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Still more Bonnen business

I don’t know how much longer we’re going to be obsessing over the Bonnen implosion, but we’re not done yet. Today’s topic is What It All Means for 2020.

Rep. Dennis Bonnen

“The quarterback and coach have been taken off the field,” said Bill Miller, a longtime Republican lobbyist. “It’s short notice, it’s a big leadership change, and they don’t have a lot of time. It’s problematic for Republicans.”

One of the more obvious questions is what happens to Texas Leads, the political action committee that Bonnen unveiled in July to help keep the majority — and touted in his conversation with Sullivan. Bonnen started the group with $3 million transferred from his own campaign, which saw a seven-figure flood of donations after he emerged late last year as the likely next speaker. Bonnen promised an “ongoing commitment” to the PAC, though its first campaign finance report is not due until January, so it is unclear how much more he raised since the PAC’s July launch.

In any case, the money now carries the stain of Bonnen’s scandal — “I don’t see how any of us could take any money from him,” recently remarked a member targeted in the Sullivan recording — and likely would only make a race more complicated. Still, Democrats are not taking any chances.

“I can give you 3 million reasons why Democrats are not gonna let their guard down going the 2020 election cycle,” said state Rep. Trey Martinez Fischer, D-San Antonio, who Bonnen referenced in the recording while talking about his rule against member-versus-member campaigning. “Speaker Bonnen’s announcement is by no way a message that Democrats can take the day off. We have a lot of work to do.”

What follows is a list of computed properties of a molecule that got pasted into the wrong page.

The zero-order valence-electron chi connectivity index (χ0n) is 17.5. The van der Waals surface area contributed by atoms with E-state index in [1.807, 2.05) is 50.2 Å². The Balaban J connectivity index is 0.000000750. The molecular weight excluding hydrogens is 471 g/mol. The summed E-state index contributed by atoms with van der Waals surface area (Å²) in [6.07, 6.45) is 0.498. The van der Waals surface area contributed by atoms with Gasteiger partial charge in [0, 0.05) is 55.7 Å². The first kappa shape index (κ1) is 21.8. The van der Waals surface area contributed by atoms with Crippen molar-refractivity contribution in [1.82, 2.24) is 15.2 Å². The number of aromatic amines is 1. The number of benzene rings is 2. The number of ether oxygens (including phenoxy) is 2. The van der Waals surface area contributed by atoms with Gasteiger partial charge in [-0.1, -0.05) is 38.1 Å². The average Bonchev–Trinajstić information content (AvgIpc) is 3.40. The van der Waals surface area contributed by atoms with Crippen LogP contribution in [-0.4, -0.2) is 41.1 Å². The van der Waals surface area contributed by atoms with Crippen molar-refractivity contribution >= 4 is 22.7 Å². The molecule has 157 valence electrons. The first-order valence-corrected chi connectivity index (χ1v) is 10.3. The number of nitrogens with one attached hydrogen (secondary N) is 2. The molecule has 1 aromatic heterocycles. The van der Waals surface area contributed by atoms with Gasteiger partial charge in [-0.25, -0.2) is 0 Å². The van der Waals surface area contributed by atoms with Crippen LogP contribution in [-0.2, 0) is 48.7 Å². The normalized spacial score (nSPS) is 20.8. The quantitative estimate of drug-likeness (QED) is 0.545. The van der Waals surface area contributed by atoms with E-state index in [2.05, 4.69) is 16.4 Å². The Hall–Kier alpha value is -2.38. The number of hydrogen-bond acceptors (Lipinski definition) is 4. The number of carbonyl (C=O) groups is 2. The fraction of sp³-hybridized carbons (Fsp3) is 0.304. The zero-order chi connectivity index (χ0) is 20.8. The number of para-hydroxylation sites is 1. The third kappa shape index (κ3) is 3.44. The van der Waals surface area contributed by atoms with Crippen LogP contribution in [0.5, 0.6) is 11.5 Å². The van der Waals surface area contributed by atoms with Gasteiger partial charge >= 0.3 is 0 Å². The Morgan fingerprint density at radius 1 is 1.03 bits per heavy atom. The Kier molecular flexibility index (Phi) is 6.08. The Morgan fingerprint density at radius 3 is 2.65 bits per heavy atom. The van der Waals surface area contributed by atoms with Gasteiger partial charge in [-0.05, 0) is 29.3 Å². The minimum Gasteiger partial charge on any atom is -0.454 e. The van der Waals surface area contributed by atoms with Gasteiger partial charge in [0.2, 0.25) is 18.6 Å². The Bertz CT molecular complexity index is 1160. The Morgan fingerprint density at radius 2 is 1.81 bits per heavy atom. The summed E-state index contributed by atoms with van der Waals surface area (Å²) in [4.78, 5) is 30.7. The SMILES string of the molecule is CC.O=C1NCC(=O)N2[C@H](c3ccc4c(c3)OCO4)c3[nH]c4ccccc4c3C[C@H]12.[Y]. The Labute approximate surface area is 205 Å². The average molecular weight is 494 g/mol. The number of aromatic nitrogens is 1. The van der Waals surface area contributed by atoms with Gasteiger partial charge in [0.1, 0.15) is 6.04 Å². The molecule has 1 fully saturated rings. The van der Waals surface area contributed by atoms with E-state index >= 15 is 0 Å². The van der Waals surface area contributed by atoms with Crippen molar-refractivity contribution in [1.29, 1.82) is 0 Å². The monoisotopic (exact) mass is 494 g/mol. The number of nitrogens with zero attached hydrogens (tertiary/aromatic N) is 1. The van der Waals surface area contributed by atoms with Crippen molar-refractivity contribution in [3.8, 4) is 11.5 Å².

[…]

In addition to the fate of Texas Leads, uncertainty abounds about Bonnen’s end-of-session threat of consequences for members who campaign against other members. Bonnen’s edict was already undermined by comments he made in the recording, but his decision to not seek reelection only further invalidated his self-appointed role as political disciplinarian.

“I don’t think that Speaker Bonnen — and we heard it on the tape — I don’t think he ever was sincere about that edict,” said Royce Brooks, executive director of Annie’s List, which works to elect Democratic women at the state level who support abortion rights.

Brooks and other Democrats involved in House races said Tuesday it was full steam ahead regardless of Bonnen’s political standing throughout the rest of the cycle. For Annie’s List, that means following through on its plan to have female nominees in at least 20 of the 29 seats that it believes are in play.

See here for the previous update. Honestly, I think the main effect of the Bonnen affair will be to depress and disorganize Republicans by at least a little bit. The ten Republicans who were targeted by Bonnen have every reason to be pissed off, and in being pissed off pull back a bit from being a team player in favor of focusing on themselves. Is that a difference-maker at a state level, or in the most hotly contested districts? Probably not. But it won’t help them, and this year they need all the help they can get. On the other hand, it clarifies things greatly for Democrats, and puts focus on the goal of winning the House. I’d say there was already clarity and focus in abundance, but a little more can’t hurt. It’s not much but it’s better for us than for them, and that’s good enough.

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